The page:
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Martin Luther Day: 10 Interesting Fact About Martin Luther King Jr.

Martin Luther King
A Baptist minister inspired by other advocates of nonviolence, King encouraged oppressed and socially disadvantaged African-Americans to fight for equality through peaceful protest.
He helped to organize the March on Washington, where he delivered his famous ‘I Have A Dream’ speech, and played a pivotal role in other significant events such as the Montgomery Bus Boycott.
1. Martins Luther played a key role in the American civil rights movement from the mid-1950s until his assassination in 1968.
2. King’s birth name was Michael, not Martin. The civil rights leader was born Michael King Jr. on January 15, 1929. In 1934, however, his father, a pastor at Atlanta’s Ebenezer Baptist Church, travelled to Germany and became inspired by the Protestant Reformation leader Martin Luther. As a result, King Sr. changed his own name as well as that of his 5-year-old son.
3. King entered college at the age of 15. King was such a gifted student that he skipped grades nine and 12 before enrolling in 1944 at Morehouse College, the alma mater of his father and maternal grandfather.
4. After earning a divinity degree from Pennsylvania’s Crozer Theological Seminary, King attended graduate school at Boston University, where he received his Ph.D. degree in 1955.
5. Martin Luther King Jr. won the Nobel Peace Prize in 1964 at the age of 35. This made him the youngest male recipient of the prestigious award. He donated the entire prize of $54,123 (now equivalent to $400,000) to the civil rights movement. Martin won dozens more awards for his work including the Medal of Freedom, Congressional Gold Medal, and a Grammy. The Grammy was for Best Spoken Word Album, awarded in 1971 for King’s “Why I Oppose the War in Vietnam.”
6. Martin Luther King Jr. was targeted by the FBI for being “the most dangerous Negro of the future in this nation from the standpoint of communism, the Negro, and national security.” Records of Martin taken by the FBI are held in the National Achieve but remain sealed from public access until 2027.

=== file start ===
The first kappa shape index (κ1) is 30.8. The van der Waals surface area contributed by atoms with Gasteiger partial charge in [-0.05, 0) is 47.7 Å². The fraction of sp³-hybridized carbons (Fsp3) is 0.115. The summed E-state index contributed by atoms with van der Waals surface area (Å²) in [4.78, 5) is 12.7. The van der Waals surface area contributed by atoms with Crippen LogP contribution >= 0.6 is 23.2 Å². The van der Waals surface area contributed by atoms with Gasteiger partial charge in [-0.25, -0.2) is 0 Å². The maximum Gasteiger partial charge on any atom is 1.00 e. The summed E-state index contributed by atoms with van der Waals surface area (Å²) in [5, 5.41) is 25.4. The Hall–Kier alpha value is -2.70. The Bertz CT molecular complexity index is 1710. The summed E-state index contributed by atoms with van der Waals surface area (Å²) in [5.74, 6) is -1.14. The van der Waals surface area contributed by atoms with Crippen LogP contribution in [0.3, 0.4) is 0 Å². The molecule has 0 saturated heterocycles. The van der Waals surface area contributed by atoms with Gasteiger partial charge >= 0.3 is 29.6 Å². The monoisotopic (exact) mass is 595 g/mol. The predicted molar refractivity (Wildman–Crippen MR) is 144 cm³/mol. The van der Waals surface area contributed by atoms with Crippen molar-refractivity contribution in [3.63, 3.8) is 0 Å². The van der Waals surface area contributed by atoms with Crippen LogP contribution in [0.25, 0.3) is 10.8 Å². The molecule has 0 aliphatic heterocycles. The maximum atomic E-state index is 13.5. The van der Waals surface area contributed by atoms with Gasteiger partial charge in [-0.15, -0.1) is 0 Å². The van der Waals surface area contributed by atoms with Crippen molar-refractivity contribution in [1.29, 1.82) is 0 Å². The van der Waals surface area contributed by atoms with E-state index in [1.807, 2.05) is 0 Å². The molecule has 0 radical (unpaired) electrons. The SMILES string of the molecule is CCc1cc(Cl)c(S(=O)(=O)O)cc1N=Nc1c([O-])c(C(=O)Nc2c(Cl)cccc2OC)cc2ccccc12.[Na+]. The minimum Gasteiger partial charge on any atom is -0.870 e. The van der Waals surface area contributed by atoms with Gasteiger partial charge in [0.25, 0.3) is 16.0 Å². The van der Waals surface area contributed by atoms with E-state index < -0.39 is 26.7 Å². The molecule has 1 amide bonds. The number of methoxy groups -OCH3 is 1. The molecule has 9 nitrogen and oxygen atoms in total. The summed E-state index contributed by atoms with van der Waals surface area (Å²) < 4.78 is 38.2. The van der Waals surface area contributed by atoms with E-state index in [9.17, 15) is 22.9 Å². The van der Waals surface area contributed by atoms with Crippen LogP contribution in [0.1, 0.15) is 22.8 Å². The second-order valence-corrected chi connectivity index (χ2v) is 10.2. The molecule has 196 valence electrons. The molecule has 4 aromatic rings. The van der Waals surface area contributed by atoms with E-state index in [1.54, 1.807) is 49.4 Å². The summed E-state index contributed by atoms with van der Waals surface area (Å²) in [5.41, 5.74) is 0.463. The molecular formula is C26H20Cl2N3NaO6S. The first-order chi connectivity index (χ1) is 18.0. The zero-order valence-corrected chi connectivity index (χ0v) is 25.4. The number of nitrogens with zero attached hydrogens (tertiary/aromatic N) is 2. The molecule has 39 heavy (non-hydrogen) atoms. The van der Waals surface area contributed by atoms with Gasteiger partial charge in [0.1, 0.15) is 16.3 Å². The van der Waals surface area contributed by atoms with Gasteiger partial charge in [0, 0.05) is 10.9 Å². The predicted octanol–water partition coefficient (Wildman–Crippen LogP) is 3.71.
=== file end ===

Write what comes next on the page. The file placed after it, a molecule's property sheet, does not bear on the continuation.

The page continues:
7. Before his assassination, there were other attempt. On September 20, 1958, King was in Harlem signing copies of his new book, stride toward freedom, at a local department store, Blumstein’s. A woman named Izola Ware Curry approached him, asking if he was Martin Luther King. When he replied yes, she said ‘I’ve been looking for you for five years,’ and stuck a letter opener into his chest. The blade came close to penetrating his heart, nestled just along the side of his aorta. After several hours of surgery, King emerged alive; doctors later told him that ‘just one sneeze could have punctured the aorta’ and killed him. King later issued a statement that he felt no anger or ill will toward the woman.
8. On the night before his assassination, MLK came to Memphis to give a speech in support of the city’s African-American garbage workers. At Mason Temple Church, he told the crowd, ‘Like anybody, I would like to live a long life. Longevity has its place. But I’m not concerned about that now… I’ve seen the Promised Land. I may not get there with you. But I want you to know tonight, that we, as a people, will get to the Promised Land. And I’m happy tonight. I’m not worried about anything. I’m not fearing any man. Mine eyes have seen the glory of the coming of the Lord.’
9. King’s “I Have a Dream” speech was not his first at the Lincoln Memorial. Six years before his iconic oration at the March on Washington, King was among the civil rights leaders who spoke in the shadow of the Great Emancipator during the Prayer Pilgrimage for Freedom on May 17, 1957. Before a crowd estimated at between 15,000 and 30,000, King delivered his first national address on the topic of voting rights. His speech, in which he urged America to “give us the ballot,” drew strong reviews and positioned him at the forefront of the civil rights leadership.
10. King was imprisoned nearly 30 times. According to the King Center, the civil rights leader went to jail 29 times. He was arrested for acts of civil disobedience and on trumped-up charges, such as when he was jailed in Montgomery, Alabama, in 1956 for driving 30 miles per hour in a 25-mile-per-hour zone.

Written by How Africa

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